So when I find out that the August challenge was Binding. I got excited. Participants were challenged to either do: The apprentice Challenge: Make a Liver Terrine or a Fish/Seafood Mousseline, or go for the Charcutiere Challenge: Make Headcheese, feet, or Trotter Terrine. Since I lack the storage space for an entire pigs head, I went with the Trotters. I gave a call over to my buddy Mark, at Newman Farms Heritage Berkshire Pork . And as soon as I mentioned trotters, he gave me the traditional Mark line "I have a deal for you"!! I went there to only get a couple trotters and Mark used his Jedi mind tricks on me, I left with twelve trotters, eight pounds of pork belly, and five pounds of pig livers. He's good. Okay back to the task at hand. If you look back to my previous post, Primals The trotter is the pig foot area. Look at diagram below.
I remember as a child my grandmother used to love pickled pigs feet. now I know why they are delicious. First order of business here is a dirty one. I know we are making what you could call Toe Cheese, instead of Head cheese. But these litter buggers have to be cleaned well. Started by torching off any of the apparent hairs, then shaved the tricky areas(don't tell my cousin, but his razor worked great). And of course get any of the nasty bits from between the toes. Below is what you should have. Fancy piggy feet.
Mise en place, this is a fancy french term for getting your S#&T together. See Below.
- 8lbs/ 3629g Pig Trotters approx. 6-8 trotters
- 1 1/2lbs/ 681g Pork belly cubed
- 2ea Onions approx 250g
- 2ea Leaks approx 375g cleaned well
- 2ea Carrots approx. 200g
- 3ea Celery Stalks approx 116g
- 1ea Head of Garlic approx 36g cut in half
- 1bunch Thyme approx 20g
- 2ea Bay leafs
- 2Tbs Coriander seeds
- 2Tbs Fennel seeds
- 2Tbs Tellicherry Black peppercorns
- 1Tbs Brown mustard seeds
- 2Cups/16floz white wine
- Kosher salt, enough so that your water tastes like the ocean, salty but not to much
- After Cleaning the trotters Roughly Chop your vegetables and pound all of the spices in a mortar.
- Add all ingredients to a Large stock pot. Add enough water to cover by about an inch, salt the water to the taste of the ocean, cover the pot and simmer for 3 hours until the trotters are tender and have just about fallen off the bone. They will look like they exploded. Make sure during the simmering that you skim any of the scum that floats to the surface. I usually check every half an hour or so.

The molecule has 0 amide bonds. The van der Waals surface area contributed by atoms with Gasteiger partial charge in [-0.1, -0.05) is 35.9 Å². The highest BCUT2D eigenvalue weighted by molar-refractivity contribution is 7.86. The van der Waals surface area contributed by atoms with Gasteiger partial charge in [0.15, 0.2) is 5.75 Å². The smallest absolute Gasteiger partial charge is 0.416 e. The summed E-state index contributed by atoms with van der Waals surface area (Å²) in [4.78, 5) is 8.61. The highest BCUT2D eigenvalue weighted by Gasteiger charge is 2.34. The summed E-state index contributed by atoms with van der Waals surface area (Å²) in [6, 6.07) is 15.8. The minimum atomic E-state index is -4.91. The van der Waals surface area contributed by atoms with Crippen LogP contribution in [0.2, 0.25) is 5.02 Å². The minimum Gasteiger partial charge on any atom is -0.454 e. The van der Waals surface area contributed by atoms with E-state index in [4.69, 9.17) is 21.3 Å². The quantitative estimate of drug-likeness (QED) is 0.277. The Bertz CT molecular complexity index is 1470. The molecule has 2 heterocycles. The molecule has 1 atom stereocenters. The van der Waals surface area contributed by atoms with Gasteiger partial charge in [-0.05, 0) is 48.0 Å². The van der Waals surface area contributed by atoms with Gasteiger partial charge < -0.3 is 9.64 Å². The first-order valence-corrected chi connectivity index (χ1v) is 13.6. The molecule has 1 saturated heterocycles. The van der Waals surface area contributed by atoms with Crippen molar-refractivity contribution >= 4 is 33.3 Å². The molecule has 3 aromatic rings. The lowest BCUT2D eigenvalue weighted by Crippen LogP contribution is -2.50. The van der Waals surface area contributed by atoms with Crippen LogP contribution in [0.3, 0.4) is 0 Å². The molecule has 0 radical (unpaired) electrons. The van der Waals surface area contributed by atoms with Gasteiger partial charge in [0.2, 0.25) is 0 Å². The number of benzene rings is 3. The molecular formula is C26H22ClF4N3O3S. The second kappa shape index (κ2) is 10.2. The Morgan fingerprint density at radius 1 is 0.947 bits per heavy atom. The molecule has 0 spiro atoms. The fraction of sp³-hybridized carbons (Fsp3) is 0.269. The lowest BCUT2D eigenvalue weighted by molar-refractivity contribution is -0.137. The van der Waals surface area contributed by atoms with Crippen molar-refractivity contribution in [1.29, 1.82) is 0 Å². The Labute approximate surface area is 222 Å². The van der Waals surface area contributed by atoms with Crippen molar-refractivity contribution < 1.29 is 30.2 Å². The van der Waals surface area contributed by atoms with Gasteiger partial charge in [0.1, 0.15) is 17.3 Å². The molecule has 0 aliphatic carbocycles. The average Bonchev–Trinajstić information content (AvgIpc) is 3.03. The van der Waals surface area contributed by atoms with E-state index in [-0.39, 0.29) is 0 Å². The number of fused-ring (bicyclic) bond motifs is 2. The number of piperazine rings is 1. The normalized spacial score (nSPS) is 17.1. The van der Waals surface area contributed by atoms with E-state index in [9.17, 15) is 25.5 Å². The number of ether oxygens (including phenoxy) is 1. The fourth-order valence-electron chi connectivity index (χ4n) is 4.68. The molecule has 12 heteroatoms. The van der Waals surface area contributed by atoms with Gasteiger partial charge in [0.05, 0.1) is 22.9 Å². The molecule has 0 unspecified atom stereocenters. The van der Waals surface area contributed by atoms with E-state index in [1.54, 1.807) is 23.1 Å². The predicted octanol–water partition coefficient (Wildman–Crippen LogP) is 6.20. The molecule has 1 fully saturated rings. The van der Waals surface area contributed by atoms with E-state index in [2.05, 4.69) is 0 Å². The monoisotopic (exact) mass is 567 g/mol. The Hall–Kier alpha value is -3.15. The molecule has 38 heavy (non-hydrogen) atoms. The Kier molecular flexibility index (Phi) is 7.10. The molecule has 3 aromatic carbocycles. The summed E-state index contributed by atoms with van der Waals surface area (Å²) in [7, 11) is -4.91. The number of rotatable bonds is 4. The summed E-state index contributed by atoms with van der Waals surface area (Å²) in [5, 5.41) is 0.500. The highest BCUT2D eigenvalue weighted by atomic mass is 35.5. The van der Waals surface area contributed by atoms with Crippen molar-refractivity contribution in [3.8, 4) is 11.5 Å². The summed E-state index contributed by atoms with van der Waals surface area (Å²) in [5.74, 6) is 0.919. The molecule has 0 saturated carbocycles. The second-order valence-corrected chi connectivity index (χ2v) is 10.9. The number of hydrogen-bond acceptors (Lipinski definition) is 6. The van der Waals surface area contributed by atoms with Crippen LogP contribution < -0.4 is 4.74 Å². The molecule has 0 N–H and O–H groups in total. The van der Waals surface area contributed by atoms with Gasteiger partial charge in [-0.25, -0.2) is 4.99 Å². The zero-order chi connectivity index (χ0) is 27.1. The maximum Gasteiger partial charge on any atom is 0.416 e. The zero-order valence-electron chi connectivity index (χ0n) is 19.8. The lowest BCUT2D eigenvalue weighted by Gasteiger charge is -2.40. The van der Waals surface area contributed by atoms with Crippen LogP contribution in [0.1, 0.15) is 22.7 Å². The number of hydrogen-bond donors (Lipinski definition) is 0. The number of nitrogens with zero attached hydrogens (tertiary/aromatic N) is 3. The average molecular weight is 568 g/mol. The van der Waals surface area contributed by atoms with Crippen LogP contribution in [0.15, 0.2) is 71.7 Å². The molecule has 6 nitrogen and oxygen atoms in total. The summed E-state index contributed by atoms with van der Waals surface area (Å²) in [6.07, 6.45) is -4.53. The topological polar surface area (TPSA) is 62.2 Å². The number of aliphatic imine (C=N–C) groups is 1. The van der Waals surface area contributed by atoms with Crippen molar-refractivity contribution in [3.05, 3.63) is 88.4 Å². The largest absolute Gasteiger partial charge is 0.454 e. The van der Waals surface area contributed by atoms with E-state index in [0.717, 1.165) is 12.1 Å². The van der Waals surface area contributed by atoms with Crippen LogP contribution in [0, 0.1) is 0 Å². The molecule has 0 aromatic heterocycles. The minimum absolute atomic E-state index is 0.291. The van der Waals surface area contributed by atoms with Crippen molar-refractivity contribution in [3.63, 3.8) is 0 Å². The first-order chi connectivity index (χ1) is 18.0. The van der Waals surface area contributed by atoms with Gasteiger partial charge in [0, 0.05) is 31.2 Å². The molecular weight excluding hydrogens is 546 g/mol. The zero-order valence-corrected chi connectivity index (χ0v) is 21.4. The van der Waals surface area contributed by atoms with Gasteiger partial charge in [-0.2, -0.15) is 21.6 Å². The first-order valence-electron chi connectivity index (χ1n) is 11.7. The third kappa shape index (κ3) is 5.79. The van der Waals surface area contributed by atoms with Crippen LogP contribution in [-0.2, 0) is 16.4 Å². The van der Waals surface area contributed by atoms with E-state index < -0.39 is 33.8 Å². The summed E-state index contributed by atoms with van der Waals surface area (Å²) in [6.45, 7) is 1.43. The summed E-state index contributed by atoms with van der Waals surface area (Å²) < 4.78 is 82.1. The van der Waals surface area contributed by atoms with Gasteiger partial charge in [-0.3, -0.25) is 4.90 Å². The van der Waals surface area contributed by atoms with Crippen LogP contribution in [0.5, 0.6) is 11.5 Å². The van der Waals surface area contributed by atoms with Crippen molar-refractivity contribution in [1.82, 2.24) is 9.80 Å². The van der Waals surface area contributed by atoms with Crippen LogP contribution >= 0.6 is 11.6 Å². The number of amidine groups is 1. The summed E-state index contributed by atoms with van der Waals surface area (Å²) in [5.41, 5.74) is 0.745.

- When your trotters are full cooked remove them to a bowl. Then strain your stock into another pan. You want to reduce this liquid by 3/4. This is going to be the binder for the terrine. The trotters have so much natural gelatin it will solidify nicely.
- Next get your station set up before you try and dismantle these little pig part that seem to be made of lava. These have to cleaned while hot, due to the high collagen content, they will be way to hard and sticky when cool. I have a bowl for trotter meat and skin, another for waste and another set up with ice water to stop the burn. My advise as well is to wear a good pair of latex gloves, it will stop the complete removal of your finger prints.
- After all of the meat and skin is separated, chop the belly and the trotters to random size pieces. remember this is where your texture will come from.
6. Reduce your stock so that it will thicken nicely when chilled. Easy way to test is to put a small plate in the freezer until completely chilled. Then take a small spoon full of your stock and put in the middle of the plate. As you move the stock around the plate it should turn almost into a jello like consistency. Taste your stock!! This is your last chance to season your terrine. Do not forget when you serve something cold or at room temperature your seasoning needs to be much more aggressive. So if you think it is a little salty when hot it will work out great when cool. Pour enough stock over your meat mixture to fill the terrine. Fold your plastic wrap over and put your weight on top. If your terrine did not come with a weight plate you can cut a piece of cardboard and wrap in clear film and use that as well. Place a large can or weight on your terrine and chill overnight.
I served this with some homemade baby gherkins, pickled heirloom red onions, and Whole grain mustard. The terrine is very rich, unctuous and porky. You need that little blast of acid to really appreciate it. Check out the cross section below.
Next big benefit of making this terrine is the trotter gear. This porky jello, has so much damn flavor, and gelatin in it you can feel it on your lips for a while after eating. This is a great addition to finish a sauce, it will give a great sheen, flavor and mouth feel. I will never be without this in my fridge going forward. Look how beautiful it is.